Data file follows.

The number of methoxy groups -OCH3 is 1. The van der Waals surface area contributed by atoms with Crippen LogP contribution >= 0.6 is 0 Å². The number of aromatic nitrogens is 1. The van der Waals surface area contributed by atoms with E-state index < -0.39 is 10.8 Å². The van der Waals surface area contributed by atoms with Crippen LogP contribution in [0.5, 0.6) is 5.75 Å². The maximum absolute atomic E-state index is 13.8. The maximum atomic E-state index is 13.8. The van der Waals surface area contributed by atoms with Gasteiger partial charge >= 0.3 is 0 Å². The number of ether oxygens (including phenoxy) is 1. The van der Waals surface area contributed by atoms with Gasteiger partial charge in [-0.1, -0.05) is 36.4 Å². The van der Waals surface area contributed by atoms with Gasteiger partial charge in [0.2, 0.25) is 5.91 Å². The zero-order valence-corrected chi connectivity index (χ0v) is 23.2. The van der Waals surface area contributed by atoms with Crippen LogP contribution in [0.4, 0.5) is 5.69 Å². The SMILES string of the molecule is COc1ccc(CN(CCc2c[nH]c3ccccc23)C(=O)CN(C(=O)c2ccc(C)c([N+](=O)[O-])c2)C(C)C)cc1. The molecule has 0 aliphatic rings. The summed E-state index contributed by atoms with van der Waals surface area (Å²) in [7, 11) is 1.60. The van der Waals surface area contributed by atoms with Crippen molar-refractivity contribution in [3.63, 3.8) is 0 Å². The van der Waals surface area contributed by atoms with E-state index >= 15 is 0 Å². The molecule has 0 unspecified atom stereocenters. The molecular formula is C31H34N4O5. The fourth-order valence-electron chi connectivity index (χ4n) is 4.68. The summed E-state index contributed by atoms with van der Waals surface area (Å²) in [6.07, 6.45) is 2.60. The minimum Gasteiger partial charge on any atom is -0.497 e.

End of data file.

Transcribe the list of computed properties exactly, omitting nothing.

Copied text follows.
The number of methoxy groups -OCH3 is 1. The van der Waals surface area contributed by atoms with Crippen LogP contribution >= 0.6 is 0 Å². The number of aromatic nitrogens is 1. The van der Waals surface area contributed by atoms with E-state index < -0.39 is 10.8 Å². The van der Waals surface area contributed by atoms with Crippen LogP contribution in [0.5, 0.6) is 5.75 Å². The maximum absolute atomic E-state index is 13.8. The maximum atomic E-state index is 13.8. The van der Waals surface area contributed by atoms with Gasteiger partial charge >= 0.3 is 0 Å². The number of ether oxygens (including phenoxy) is 1. The van der Waals surface area contributed by atoms with Gasteiger partial charge in [-0.1, -0.05) is 36.4 Å². The van der Waals surface area contributed by atoms with Gasteiger partial charge in [0.2, 0.25) is 5.91 Å². The zero-order valence-corrected chi connectivity index (χ0v) is 23.2. The van der Waals surface area contributed by atoms with Crippen LogP contribution in [0.4, 0.5) is 5.69 Å². The SMILES string of the molecule is COc1ccc(CN(CCc2c[nH]c3ccccc23)C(=O)CN(C(=O)c2ccc(C)c([N+](=O)[O-])c2)C(C)C)cc1. The molecule has 0 aliphatic rings. The summed E-state index contributed by atoms with van der Waals surface area (Å²) in [7, 11) is 1.60. The van der Waals surface area contributed by atoms with Crippen molar-refractivity contribution in [3.63, 3.8) is 0 Å². The van der Waals surface area contributed by atoms with E-state index >= 15 is 0 Å². The molecule has 0 unspecified atom stereocenters. The molecular formula is C31H34N4O5. The fourth-order valence-electron chi connectivity index (χ4n) is 4.68. The summed E-state index contributed by atoms with van der Waals surface area (Å²) in [6.07, 6.45) is 2.60. The minimum Gasteiger partial charge on any atom is -0.497 e.